The coronavirus pandemic has resulted in many of our daily activities being moved online.
Education, work, and socialising with family and friends now all happens on the internet and it has proven to be a fantastic tool in this regard, keeping the economy moving and connecting people who would otherwise be spending most of their time alone.
Unfortunately it’s not all positive. Police and support services have reported record increases in cyberstalking cases and general cyber-related abuse during recent lockdowns.
Victims of domestic violence are often also victims of cyberstalking and experts have warned that stay-at-home orders only increase the danger these individuals face.
Influencers, who largely operate via social media platforms such as Instagram, have also spoken out about the rising number (and volatility) of harassing messages they have received, often from complete strangers.
It’s important to understand the potential dangers that being interconnected online can bring.
Whilst cyberstalking is a crime and the victim is never to blame, having knowledge of the ways that online stalkers operate and who you can turn to for help will grant you greater peace of mind and improve your online safety.
What is Cyberstalking?
Cyberstalking is broadly defined as the use of the internet to harass others. Whilst the odd negative comment or message is upsetting, cyberstalking is usually seen as a planned, systematic and sustained attack against an individual.
Common characteristics of the crime include monitoring, making false accusations, threats, identity theft and exploitation.
In some cases, a victim may not even know they are being stalked online.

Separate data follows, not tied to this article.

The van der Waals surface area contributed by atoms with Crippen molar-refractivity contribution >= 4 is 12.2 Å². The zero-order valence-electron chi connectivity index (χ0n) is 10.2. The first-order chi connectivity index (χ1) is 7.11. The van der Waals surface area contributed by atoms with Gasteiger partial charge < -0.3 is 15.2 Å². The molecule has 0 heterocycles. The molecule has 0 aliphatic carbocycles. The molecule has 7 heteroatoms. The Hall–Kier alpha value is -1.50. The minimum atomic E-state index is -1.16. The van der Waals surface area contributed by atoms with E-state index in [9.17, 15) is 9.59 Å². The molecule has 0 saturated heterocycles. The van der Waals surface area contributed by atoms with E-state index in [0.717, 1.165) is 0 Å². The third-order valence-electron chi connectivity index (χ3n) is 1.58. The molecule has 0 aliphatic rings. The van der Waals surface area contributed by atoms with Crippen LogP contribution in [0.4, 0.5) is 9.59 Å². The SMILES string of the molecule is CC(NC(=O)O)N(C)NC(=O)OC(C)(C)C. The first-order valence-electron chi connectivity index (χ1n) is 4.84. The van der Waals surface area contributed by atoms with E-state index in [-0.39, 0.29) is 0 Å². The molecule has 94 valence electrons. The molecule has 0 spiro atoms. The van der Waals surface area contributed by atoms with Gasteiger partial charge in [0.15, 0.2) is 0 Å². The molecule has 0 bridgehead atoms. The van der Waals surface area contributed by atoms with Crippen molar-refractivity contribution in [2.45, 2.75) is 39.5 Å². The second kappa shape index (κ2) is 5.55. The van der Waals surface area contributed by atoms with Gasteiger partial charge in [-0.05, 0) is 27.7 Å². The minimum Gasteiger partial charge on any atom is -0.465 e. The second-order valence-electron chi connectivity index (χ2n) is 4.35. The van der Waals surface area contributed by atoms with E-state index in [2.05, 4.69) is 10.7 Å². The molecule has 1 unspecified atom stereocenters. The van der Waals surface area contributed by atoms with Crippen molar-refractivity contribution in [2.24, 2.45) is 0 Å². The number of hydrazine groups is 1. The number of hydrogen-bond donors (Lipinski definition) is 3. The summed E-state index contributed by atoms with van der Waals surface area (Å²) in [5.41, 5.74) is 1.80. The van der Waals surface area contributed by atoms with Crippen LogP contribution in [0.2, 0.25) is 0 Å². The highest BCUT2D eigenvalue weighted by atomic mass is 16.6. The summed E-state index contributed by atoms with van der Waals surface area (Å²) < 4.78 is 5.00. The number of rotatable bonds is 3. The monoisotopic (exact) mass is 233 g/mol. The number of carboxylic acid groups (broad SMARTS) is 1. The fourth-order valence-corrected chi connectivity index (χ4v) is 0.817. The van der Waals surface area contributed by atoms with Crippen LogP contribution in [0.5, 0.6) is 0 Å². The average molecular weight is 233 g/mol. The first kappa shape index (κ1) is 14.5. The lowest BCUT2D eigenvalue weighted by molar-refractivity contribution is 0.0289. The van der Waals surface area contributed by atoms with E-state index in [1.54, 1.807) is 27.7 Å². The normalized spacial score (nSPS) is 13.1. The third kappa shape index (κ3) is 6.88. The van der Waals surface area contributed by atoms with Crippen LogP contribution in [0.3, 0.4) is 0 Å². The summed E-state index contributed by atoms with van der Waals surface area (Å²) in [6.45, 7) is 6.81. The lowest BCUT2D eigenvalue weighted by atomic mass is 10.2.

Cyberstalking can also take the form of a perpetrator inconspicuously monitoring their target, gathering personal information in an attempt to either carry out identity theft or offline harassment.
On the other hand, cyberstalkers are often well known to their victims in real life.
Online stalking of ex-partners is very common, upsetting and at times, dangerous — particularly when blocking the individual and their messages does little to help solve the problem.
Cyberstalking and Covid-19
The spread of Covid-19 has resulted in an incredibly disruptive year on a worldwide scale. The pandemic has influenced nearly every facet of our lives, including our use of the internet and social media.
With everyone now relying on their phones and laptops to work, learn, socialise and even order groceries, cyberstalkers now have access to their victims 24 hours a day.
Several protective organisations and individual victims of online stalking have recently spoken out, saying that stay-at-home orders have only spurned stalkers and trolls to increase their attacks.
National lockdowns have made it increasingly difficult for victims to seek support and assistance.
This is particularly true for those who are suffering both domestic violence and cyber-abuse from intimate partners — now trapped living with their abusers and not able to leave the house.
Who You Can Turn to for Help
It is very important to know that police and protective services are still on hand to help you.
National lockdowns do not extend to a person escaping a situation of domestic violence, nor should you feel like the pandemic means that as a victim of cyberstalking, you are not able to reach out for assistance.
If blocking the individual and reporting their behaviour to the relevant platform (if the harassment is being carried out via social media) does not help and you still feel unsafe, the next step is to report the situation to the authorities.
If you are living with the abuser, reach out to friends and family as well as domestic abuse shelters.
A Few Tips to Keep in Mind
It can be incredibly difficult to protect yourself against cyberstalking, particularly when the stalker is known to you.
With that in mind, there are a few tips and tricks you should consider whenever you go online:
- Maintain vigilance over your physical devices
- Practise good password management and security
- Ensure any online calendars or diaries are made private
- Use the privacy settings made available to you on all social media accounts
- Make use of reputable online security software
Cyberstalking can be incredibly distressing and dangerous to the victim.
Always seek help whenever you feel that you are in danger and know that pandemic or not, you deserve to feel safe and secure online.